With Enel's energy from school to work

Published on Monday, 11 August 2014

Energy and training for young people, employment and social inclusion are the four elements that characterise Enel's activities addressing the weaker and more vulnerable sectors of the local population in countries where the Group is present.

In Latin America, social inclusion and training are achieved through projects addressing young people with limited economic resources, aimed at granting access to professional education and facilitate  admission to work. There are various examples in several countries of Latin America, starting from Peru, where the Enel Group company Edelnor cooperates with the Instituto Superior Tecnológico Nuevo Pachacútec, located in one of the major bidonvilles in the outskirts of Lima, in the district of Ventanilla-Callao. This professional training project has already allowed 152 youngsters to follow a three-year course for skilled electrotechnicians, and to find an employment, in particular in the electricity field. More than 90 percent of the students who have participated in this project, which is also supported by the active presence as volunteers of Edelnor employees, have found a job, also meeting the need for qualified workers in Peru's electricity sector. Besides admission to work, the main benefits of the project regard the participation of women and the development of an extremely poor area.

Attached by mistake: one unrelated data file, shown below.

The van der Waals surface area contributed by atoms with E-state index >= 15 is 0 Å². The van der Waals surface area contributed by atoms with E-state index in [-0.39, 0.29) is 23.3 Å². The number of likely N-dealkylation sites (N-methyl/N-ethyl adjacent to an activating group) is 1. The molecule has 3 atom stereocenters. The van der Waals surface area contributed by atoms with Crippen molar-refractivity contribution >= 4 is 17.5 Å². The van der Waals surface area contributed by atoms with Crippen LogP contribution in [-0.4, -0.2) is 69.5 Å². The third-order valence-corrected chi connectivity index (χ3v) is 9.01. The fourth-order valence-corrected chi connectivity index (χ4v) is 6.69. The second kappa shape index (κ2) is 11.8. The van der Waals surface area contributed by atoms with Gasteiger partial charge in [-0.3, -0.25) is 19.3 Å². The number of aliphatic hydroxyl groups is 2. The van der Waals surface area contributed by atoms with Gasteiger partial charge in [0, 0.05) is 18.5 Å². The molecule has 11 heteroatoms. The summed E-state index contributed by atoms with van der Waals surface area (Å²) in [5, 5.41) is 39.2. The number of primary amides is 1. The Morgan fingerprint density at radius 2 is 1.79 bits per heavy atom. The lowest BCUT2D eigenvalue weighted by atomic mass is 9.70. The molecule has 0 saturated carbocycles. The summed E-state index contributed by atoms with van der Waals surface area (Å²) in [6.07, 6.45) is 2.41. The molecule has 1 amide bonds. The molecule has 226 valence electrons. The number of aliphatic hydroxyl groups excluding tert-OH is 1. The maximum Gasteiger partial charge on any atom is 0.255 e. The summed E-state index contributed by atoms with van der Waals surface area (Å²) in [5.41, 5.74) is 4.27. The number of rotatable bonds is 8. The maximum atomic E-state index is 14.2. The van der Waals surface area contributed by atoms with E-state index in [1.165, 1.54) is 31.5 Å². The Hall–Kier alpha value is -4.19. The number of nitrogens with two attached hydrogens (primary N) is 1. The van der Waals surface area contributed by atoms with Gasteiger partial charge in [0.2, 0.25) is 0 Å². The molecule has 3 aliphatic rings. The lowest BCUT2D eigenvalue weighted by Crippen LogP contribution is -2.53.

Admission to work for young people is a matter of interest for Enel in all the countries in which it operates, in Europe (with various initiatives, mostly in Italy and Spain) and in the rest of the world. Just like the commitment that in Latin America characterises  Cátedra Chilectra,a project carried out in Chile and aimed at preparing more than 500 students of vocational training institutes to jobs regarding electricity distribution activities, according to standards of excellence and operational safety. The same focus on young people is also found in Brazil, where Endesa Brasil Oportunidade provides professional secondary-school level courses in the electrotechnical field for disadvantaged youngsters, and in Colombia, where in the area of Bogotá through an electricity distribution and trade technical training programme young people who risk social marginalisation are trained and employed in companies of the Group and others within its supply chain.